Sexual Risk Taking and Mental Health Problems in Adolescent Girls


Dianne Morrison-Beedy, PhD, RN, FNAP, FAANP, FAAN and Bernadette Melnyk, PhD, APRN-CNP, FNAP, FAANP, FAAN, issue an urgent call to action when it comes to tackling drug-taking. sexual risks and mental health problems in adolescent girls

Sexual risk-taking morbidities and mental health disorders are major public health epidemics negatively affecting the overall health and well-being of adolescent girls. The adolescence and emerging adulthood are a period of development characterized by increased experimentation, risk-taking, and evolving sexuality. This is also the time when mental health disorders often appear, especially anxiety and depression.

Sexual risk taking

The harmful consequences of risky sexual behavior, which often have a disproportionate impact on women in this age group, include unplanned pregnancy, sexually transmitted infections (STIs) and HIV. Alarmingly, although adolescents make up only a quarter of sexually active people, they account for half of all STI diagnoses each year (Centers for Disease Control and Prevention, 2019). Teenage pregnancies are still a major health problem costing billions of dollars each year. They are also one of the main reasons why girls drop out of school, which often leads to unemployment or underemployment. Although great strides have been made with treatments that help turn AIDS into a more chronic rather than acute disease entity, young women around the world still predominate in heterosexually acquired HIV cases, with women of color affected. disproportionately (Seth et al., 2011).

Mental health problems

To make this problem worse, mental health disorders (e.g. depression and anxiety) are alarmingly increasing in this age group and are predictive of unhealthy behaviors, including sexual risk-taking (World Organization for health, 2020). Mental health issues dominate this age group, and by mid-adolescence, girls are twice as likely to be diagnosed with a mood disorder as boys of the same age (Huang, Nigatu, Smail-Crevier , Zhang and Wang, 2018).

Depression affects 20% of adolescent girls, double the male prevalence, and is the main risk factor for suicide – the second leading cause of death among 10-34 year olds (Centers for Disease Control and Prevention, 2021). Despite the high prevalence of mental health disorders among adolescents, less than one in four receives treatment due to a lack of mental health care providers, inadequate screening practices, and the stigma associated with these disorders (Fitzpatrick, Darcy and Vierhile, 2017). The disparities are overwhelming, with the burden of untreated mental health disorders greatest among minority populations (Bailey, Mokonogho & Kumar, 2019).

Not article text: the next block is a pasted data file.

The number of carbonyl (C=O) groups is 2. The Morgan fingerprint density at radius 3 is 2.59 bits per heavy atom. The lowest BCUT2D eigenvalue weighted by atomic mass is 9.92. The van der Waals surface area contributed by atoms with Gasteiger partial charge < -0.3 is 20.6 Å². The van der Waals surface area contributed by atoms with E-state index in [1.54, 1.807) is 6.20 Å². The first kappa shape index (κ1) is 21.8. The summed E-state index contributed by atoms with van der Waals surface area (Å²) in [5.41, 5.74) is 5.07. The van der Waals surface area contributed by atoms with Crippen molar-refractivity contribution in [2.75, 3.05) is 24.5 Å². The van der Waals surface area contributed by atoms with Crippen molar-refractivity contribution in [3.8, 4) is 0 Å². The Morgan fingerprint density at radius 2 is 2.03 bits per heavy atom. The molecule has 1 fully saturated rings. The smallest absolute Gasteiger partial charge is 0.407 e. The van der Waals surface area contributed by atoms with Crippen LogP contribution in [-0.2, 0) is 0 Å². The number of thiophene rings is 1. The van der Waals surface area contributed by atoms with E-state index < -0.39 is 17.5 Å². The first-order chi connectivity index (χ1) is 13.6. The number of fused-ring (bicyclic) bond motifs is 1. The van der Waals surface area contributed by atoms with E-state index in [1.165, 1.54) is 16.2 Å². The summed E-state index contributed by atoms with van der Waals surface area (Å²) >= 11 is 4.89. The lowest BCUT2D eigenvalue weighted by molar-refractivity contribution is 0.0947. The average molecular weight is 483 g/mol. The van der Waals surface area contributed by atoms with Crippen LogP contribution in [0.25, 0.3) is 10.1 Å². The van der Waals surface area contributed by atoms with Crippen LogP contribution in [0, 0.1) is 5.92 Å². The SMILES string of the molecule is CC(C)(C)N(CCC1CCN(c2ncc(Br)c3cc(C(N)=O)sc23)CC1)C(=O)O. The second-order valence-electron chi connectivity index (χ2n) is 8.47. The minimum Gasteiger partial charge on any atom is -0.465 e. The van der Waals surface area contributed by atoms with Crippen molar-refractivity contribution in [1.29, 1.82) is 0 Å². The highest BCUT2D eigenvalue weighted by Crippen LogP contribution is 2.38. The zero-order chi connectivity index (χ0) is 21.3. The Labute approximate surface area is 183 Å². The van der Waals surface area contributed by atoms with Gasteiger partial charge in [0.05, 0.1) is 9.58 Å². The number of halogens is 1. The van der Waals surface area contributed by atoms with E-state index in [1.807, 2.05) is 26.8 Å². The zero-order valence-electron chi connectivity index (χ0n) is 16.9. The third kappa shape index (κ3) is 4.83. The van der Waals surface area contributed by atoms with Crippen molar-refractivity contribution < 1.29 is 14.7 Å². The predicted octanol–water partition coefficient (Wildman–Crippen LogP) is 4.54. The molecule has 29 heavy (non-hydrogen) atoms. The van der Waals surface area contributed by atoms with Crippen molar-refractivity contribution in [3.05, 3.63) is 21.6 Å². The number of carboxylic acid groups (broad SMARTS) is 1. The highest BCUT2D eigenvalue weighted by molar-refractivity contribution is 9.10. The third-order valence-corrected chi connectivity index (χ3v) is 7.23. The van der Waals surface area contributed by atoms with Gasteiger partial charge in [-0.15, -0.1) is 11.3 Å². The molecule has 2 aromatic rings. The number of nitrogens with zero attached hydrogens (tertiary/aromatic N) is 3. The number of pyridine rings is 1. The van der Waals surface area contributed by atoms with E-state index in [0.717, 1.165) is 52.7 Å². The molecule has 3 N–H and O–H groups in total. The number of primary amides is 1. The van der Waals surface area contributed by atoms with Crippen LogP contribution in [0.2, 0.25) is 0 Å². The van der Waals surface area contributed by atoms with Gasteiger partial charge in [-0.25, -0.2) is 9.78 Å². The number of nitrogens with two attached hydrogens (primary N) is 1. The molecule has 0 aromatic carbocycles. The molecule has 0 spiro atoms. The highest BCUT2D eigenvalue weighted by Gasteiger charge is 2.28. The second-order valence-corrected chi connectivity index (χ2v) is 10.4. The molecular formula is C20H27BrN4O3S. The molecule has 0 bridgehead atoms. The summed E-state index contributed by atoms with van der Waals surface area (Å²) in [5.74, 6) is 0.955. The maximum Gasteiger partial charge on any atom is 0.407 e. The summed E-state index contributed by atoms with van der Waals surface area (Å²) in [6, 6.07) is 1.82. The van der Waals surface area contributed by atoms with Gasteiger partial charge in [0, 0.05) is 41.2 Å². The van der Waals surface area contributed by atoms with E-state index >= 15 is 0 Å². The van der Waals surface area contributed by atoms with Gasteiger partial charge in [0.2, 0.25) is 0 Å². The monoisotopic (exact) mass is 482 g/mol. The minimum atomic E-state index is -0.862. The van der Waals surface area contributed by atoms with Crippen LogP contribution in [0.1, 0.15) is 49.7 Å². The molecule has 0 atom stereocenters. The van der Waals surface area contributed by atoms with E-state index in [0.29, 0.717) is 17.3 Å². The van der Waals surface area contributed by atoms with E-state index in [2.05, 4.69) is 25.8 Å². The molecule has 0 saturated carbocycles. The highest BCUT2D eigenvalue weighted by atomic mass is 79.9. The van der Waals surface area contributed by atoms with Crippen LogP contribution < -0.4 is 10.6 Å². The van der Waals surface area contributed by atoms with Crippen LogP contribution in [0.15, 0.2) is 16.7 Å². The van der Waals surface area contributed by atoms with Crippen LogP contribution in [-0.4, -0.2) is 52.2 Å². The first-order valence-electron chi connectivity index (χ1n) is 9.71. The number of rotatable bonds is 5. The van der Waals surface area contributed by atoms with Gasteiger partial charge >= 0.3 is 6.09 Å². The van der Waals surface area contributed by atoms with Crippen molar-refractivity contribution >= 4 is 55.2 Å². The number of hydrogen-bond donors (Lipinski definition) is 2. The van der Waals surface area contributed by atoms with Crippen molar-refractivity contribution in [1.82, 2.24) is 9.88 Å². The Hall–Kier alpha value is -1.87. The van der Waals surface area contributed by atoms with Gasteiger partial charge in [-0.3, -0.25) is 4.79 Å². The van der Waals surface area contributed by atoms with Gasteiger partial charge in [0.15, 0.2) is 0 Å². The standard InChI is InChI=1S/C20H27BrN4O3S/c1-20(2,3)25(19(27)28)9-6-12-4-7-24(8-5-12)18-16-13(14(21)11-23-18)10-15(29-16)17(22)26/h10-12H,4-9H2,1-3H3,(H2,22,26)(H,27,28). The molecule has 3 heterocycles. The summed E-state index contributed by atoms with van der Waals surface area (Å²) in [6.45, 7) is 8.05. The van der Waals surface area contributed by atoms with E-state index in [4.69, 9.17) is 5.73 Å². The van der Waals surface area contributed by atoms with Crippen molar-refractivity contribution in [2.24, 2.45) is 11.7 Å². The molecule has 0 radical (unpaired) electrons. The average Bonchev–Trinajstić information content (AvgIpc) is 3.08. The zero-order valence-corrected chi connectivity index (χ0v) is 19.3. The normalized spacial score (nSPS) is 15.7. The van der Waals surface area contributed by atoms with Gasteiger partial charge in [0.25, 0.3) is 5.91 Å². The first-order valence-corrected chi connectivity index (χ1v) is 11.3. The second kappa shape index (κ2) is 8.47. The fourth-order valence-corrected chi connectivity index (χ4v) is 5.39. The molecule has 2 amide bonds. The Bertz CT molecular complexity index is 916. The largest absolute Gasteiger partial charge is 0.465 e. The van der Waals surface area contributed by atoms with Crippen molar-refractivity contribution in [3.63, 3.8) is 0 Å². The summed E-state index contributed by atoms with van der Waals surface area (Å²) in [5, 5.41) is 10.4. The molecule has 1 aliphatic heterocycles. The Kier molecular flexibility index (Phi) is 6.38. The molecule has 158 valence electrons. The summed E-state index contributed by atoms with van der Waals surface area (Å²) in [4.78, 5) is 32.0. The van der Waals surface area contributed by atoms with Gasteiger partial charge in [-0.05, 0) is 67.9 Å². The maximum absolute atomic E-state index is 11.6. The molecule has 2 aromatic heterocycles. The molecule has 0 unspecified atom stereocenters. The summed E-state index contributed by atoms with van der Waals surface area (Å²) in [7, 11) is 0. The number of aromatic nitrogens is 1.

Research has shown that certain conditions, such as depression, anxiety, and stress, are predictors of risky sexual behavior, including unprotected sex, multiple partners, and irregular use of protection (Hagedorn and Olfert, 2018; Norris et al. 2019). In adolescents with significant emotional distress at baseline, the frequency of participating in risky sexual behaviors, including unprotected and non-monogamous sex, was very high compared to those without such distress (Hops et al., 2011). Following their longitudinal study identifying correlations between mental health and unsafe sex among black adolescents, Foley et al. (2019) Recommended interventions should focus on mood and self-efficacy in order to improve safer sex practices.

Health promotion and prevention

Unfortunately, health systems around the world still focus on health and crisis care rather than health promotion and prevention. Sexual risk-taking and mental health issues are two major public health epidemics that lack evidence-based prevention and intervention approaches that treat these issues as related, not separate and unrelated issues. Despite studies that have examined interventions that address multiple risk behaviors, most multi-component interventions target substance use; none have been identified that target both mental health and sexual risk outcomes in adolescents.

Given the high prevalence of mental health disorders in this age group, it seems plausible that treating depressive and anxiety symptoms is essential to ensure maximum effectiveness of evidence-based sexual risk reduction interventions for adolescent girls. . Much work is needed to combine current evidence-based interventions targeting single-risk behaviors into more integrated programs that can address interrelated health challenges in adolescents. Only then will we improve population health outcomes for this vulnerable group of emerging adolescents and adults.

The references

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  8. Huang, J., Nigatu, YT, Smail-Crevier, R., Zhang, X., & Wang, J. (2018). Interventions for common mental health problems in university and college students: a systematic review and meta-analysis of randomized controlled trials. Journal of Psychiatric Research, 107, 1-10.
  9. Norris, AL, Rich, C., Krieger, N., Guthrie, KM, Kaplan, C., Carey, KB, & Carey, MP (2019). Risky sexual behavior and substance use among diverse young women seeking treatment in a reproductive health clinic. BMC Women’s Health, 19 (1), 15. doi: 10.1186 / s12905-019-0709-2.
  10. Seth, P., Patel, SN, Sales, JM, DiClemente, RJ, Wingood, GM & Rose, ES (2011). The impact of depressive symptomatology on risky sexual behavior and sexual communication in African American adolescent girls. Psychology, Health and Medicine, 16 (3), 346-356.
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